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Emily Dickinson and Possibility

Updated on August 27, 2016

Portrait of Emily Dickinson

Only authenticated portrait of Emily Dickinson later than childhood. She is around 16 or 17 in this picture.
Only authenticated portrait of Emily Dickinson later than childhood. She is around 16 or 17 in this picture. | Source

Emily Dickinson's "I dwell in Possibility -- "

Emily Dickinson was an early American poet known for her pithy poetic works. She was said to be a recluse while she wrote her poems, living in a room in her father's home in Massachussetts. Yet, her poems showed an ambitious and wide-ranging imagination that seems contradictory to her rather confined lifestyle. Dickinson’s poem "I dwell in Possibility -- " (almost all of her poems were untitled and now go by their first lines) creates a metaphor that captures the unlimited potential in the imagination and poetry. This poem is about poetry itself and the possibilities that it opens up.

The poem is reprinted below:

I dwell in Possibility –

A fairer House than Prose –

More numerous of Windows –

Superior – for Doors –


Of Chambers as the Cedars –

Impregnable of eye –

And for an everlasting Roof

The Gambrels of the Sky –


Of Visitors – the fairest –

For Occupation – This –

The spreading wide my narrow Hands

To gather Paradise –

Essentially, Dickinson is imagining a House of Poetry. Dickinson doesn't use the word "poetry" itself in her poem, instead likening it to things. She portrays poetry as a house with numerous windows, a roof of which is the sky, and chambers of which are cedars. The house is imaginative, impractical but exists in the realm of possibility, made possible by its creation by poetry. She also gets at poetry by positioning it relatively as a "fairer House than Prose." If poetry is likened to possibility, than by analogy prose is likened to reality or certainty. Poetry pries open the realm of imagination, creativity and perhaps can serve as an inspirational source that prose cannot.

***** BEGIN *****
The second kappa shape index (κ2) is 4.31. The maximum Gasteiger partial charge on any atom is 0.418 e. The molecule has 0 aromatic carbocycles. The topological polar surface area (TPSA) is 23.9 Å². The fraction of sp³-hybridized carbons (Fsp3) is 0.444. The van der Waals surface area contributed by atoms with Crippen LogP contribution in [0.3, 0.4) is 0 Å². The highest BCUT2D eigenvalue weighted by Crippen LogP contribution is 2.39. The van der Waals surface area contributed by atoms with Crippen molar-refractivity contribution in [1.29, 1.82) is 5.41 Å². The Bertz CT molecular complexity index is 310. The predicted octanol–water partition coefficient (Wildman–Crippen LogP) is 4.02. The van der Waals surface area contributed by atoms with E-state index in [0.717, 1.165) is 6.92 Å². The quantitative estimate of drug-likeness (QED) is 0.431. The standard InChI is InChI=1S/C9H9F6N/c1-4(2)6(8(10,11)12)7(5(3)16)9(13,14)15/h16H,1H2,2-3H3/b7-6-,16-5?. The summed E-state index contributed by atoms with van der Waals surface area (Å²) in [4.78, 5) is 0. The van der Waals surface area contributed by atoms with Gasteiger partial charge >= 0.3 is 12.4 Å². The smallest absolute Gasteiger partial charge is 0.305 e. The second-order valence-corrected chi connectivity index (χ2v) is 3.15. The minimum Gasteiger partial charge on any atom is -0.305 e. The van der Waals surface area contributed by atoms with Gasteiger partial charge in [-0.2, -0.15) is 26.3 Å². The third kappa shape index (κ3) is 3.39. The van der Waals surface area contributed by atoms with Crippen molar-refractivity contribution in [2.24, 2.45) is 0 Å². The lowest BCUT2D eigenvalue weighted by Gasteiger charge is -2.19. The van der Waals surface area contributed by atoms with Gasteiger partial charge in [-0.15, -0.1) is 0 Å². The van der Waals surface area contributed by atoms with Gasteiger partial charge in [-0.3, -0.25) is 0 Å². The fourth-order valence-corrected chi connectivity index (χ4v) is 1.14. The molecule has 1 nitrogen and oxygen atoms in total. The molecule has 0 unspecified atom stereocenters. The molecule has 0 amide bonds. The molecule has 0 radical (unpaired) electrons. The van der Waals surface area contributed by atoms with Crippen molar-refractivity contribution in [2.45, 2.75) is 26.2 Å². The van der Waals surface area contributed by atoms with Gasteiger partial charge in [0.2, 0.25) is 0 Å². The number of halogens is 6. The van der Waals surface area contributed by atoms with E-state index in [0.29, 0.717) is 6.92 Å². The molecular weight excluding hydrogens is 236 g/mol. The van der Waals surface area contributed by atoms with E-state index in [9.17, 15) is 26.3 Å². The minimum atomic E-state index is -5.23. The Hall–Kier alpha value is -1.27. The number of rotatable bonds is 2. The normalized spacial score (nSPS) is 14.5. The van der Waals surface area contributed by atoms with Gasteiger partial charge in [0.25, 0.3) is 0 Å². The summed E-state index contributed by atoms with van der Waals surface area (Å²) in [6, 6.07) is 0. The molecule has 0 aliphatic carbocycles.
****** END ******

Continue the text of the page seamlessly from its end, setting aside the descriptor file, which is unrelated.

Continuing the metaphor of poetry as a house, Dickinson mentions “visitors” to this house. She insists that they aren’t ordinary visitors either but “the fairest.” “Fair” is a vague term to use, meaning pretty, or just, or light-skinned, or generically good. In this context, “the fairest” might mean something along the lines of the best suited to enter the house of poetry. These visitors might be the most imaginative, the most creative, the most willing to enter. The line might even be a reference to the poem itself, the visitors being the readers. As the metaphorical house of poetry invites visitors to its doors, the poem invites readers to its text. What kind of readers does Dickinson want? In this context, it appears that she wants those who are most willing to understand it and do the hard work of unpacking her pithy language and powerful images. In a way, Dickinson’s poem begins to look elitist or exclusive in her language. (We recall that she lived a rather exclusive life, living and writing poetry in her room). Nonetheless, her ambitious imagination of poetry is something that we can appreciate and derive inspiration from.

The following line, "For Occupation – This –," is also powerfully packed. Ambiguous as "This" is in the poem, it has several possible references. "This" may refer to the two lines that follow afterward, an image of the metaphorical receiving of poetic inspiration. "This" is also the poem itself. "This" poem that Dickinson wrote is her inspiration. "This" may also be the act of writing poetry, her occupation being "this" kind of writing. What makes this poem so irresistible for me is that the images and depth of thoughts conveyed in the poem itself reflects what poetry should do to readers, which is to open up their imaginations and introduce them to the realm of possibilities, the possibility of coming to interesting interpretations of images and single words.

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